• trading allows flexibility to innovate, develop appropriate technologies for developing countries and make technological advances in effective greenhouse gas emission reduction or carbon sinks

• The Kyoto mechanism is the only internationally-agreed mechanism for regulating carbon credit activities, and, crucially, includes checks for additionality and overall effectiveness. Its supporting organisation, the UNFCCC, is the only organisation with a global mandate on the overall effectiveness of emission control systems, although enforcement of decisions relies on national co-operation. The Kyoto trading period only applies for five years between 2008 and 2012. The first phase of the EU ETS system started before then, and is expected to continue in a third phase afterwards, and may co-ordinate with whatever is internationally-agreed at but there is general uncertainty as to what will be agreed in Post-Kyoto Protocol negotiations on greenhouse gas emissions. As business investment often operates over decades, this adds risk and uncertainty to their plans. As several countries responsible for a large proportion of global emissions (notably USA, Australia, China) have avoided mandatory caps, this also means that businesses in capped countries may perceive themselves to be working at a competitive disadvantage against those in uncapped countries as they are now paying for their carbon costs directly.
• The biggest drawback of carbon trading is lack of a comprehensive global structure for trading. Since majority of trade in carbon credits is conducted in the global market, it is difficult for regional enterprises to make use of this system.
• several small enterprises are not capable of affording the expenditure on buying the machinery or implementing sophisticated techniques that would reduce their emissions. As a result, the smaller businesses are made to repeatedly buy carbon credits in this system which leads to lowering of their capability to compete with bigger organizations.
• Theoretically, this scheme must bring down the overall level of carbon emissions. In reality, what credit trading does at best is to shift pollution from one place to another, in fact from one company to another.
• In countries where it is a lot cheaper for companies to simply shift to green technology than paying carbon/abatement taxes, companies will keep earning credit. When a substantial number of companies go green and earn credits, the value of credits in the market will go down because of increased supply. Non-green companies will enjoy this supply surplus and simply buy cheap credits. There will be less and less incentive for non-green companies to shift to green technology/practices, the preferred and ideal way to environmental protection.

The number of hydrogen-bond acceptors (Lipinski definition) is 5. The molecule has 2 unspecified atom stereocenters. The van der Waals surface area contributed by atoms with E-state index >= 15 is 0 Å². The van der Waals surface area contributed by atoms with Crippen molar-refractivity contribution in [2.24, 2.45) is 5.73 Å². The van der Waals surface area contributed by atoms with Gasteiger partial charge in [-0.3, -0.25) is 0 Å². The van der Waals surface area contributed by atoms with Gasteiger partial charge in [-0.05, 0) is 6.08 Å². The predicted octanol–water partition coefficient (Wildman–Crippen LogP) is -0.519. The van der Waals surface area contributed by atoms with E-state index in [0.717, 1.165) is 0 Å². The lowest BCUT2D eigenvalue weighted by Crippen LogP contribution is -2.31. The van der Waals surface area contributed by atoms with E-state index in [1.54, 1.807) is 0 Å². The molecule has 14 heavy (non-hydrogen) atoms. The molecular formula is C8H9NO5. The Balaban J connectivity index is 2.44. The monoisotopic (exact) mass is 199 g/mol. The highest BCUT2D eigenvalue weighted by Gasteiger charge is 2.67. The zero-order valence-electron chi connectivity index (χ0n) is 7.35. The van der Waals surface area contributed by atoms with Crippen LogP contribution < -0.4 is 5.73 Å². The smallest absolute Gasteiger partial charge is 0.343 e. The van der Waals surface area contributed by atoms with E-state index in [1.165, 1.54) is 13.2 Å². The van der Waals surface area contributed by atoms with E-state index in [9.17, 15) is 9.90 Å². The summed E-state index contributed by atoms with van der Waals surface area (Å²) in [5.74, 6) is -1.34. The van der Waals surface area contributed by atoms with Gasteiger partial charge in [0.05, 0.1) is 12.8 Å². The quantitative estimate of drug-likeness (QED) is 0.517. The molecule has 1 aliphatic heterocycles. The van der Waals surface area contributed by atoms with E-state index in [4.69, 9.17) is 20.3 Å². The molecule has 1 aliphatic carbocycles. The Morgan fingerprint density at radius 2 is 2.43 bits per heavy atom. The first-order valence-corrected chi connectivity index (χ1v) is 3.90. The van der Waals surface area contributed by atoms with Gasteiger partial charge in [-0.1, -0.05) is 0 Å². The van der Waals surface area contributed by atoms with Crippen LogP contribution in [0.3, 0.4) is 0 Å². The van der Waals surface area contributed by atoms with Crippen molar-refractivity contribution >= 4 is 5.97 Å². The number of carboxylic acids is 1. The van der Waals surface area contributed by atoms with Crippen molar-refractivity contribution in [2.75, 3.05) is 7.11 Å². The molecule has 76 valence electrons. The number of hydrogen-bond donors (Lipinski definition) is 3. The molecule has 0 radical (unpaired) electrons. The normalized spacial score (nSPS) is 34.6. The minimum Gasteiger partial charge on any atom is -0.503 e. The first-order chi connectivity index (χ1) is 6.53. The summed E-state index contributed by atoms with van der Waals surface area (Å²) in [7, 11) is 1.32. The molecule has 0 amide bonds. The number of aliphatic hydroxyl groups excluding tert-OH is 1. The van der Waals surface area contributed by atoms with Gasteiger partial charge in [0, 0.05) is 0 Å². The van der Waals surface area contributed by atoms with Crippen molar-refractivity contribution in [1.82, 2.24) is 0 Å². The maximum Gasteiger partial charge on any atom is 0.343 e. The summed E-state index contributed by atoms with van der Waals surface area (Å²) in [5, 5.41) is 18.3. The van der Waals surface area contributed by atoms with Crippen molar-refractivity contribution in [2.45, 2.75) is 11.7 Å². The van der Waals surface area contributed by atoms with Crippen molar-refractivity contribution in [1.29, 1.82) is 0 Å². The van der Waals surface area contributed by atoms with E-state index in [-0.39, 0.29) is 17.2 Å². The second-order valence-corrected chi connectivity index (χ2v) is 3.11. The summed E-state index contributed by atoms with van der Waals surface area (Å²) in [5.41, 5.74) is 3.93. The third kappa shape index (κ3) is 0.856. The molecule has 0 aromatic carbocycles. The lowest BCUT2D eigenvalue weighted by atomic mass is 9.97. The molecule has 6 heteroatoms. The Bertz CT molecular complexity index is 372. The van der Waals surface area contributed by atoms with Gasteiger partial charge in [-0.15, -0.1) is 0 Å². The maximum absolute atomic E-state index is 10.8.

• A lot of third parties appear in the system and a global regulatory body lacks

Although theoretically, carbon credits system is supposed to reduce the atmospheric pollution by getting rid of the greenhouse gases, practically it does not. It may seem, What a cool idea! But instead of reducing our own carbon emissions, we are paying other people to reduce theirs.

Carbon offsets — and emissions-trading schemes, their industrial-scale siblings — are the environmental version of subprime mortgages. They both started from some admirable premises. Developing countries like China and India need to be recruited into the fight against greenhouse gases. And markets are a better mechanism for change than command and control. But when those big ideas collide with the real world, the result is hand-waving at best, outright scams at worst. Moreover, they give the illusion that something constructive is being done.

A few fun facts: All the so-called clean development mechanisms authorized by the Kyoto Protocol, designed to keep 175 million tons of CO2 out of the atmosphere by 2012, will slow the rise of carbon emissions by … 6.5 days. Depressed yet? Kyoto also forces companies in developed countries to pay china for destroying HFC-23 gas, even though Western manufacturers have been scrubbing this industrial byproduct for years without compensation. And where’s the guarantee that the tree planted in Bolivia to offset $10 worth of air travel, for instance, won’t be chopped down long before it absorbs the requisite carbon?

Nationally managed emissions-trading schemes could do a better job than Kyoto’s we-are-the-world approach by adding legal enforcement and serious oversight. But many economists have a safer way: a tax on fossil fuels. A carbon tax would eliminate three classes of parasites that have evolved to fill niches created by the global climate protocol: cynical marketers intent on greenwashing, blinkered bureaucrats shoveling indulgences to powerful incumbents, and deal-happy Wall Streeters looking for a shiny new billion-dollar trading toy.

So we again come to the point where we ask, credits or taxes? Taxes have the following advantages:
1. Carbon taxes will lend predictability to energy prices, whereas cap-and-trade systems will aggravate the price volatility that historically has discouraged investments in less carbon-intensive electricity generation, carbon-reducing energy efficiency and carbon-replacing renewable energy.
2. Carbon taxes can be implemented much sooner than complex cap-and-trade systems. Because of the urgency of the climate crisis, we do not have the luxury of waiting while the myriad details of a cap-and-trade system are resolved through lengthy negotiations.
3. Carbon taxes are transparent and easily understandable, making them more likely to elicit the necessary public support than an opaque and difficult to understand cap-and-trade system.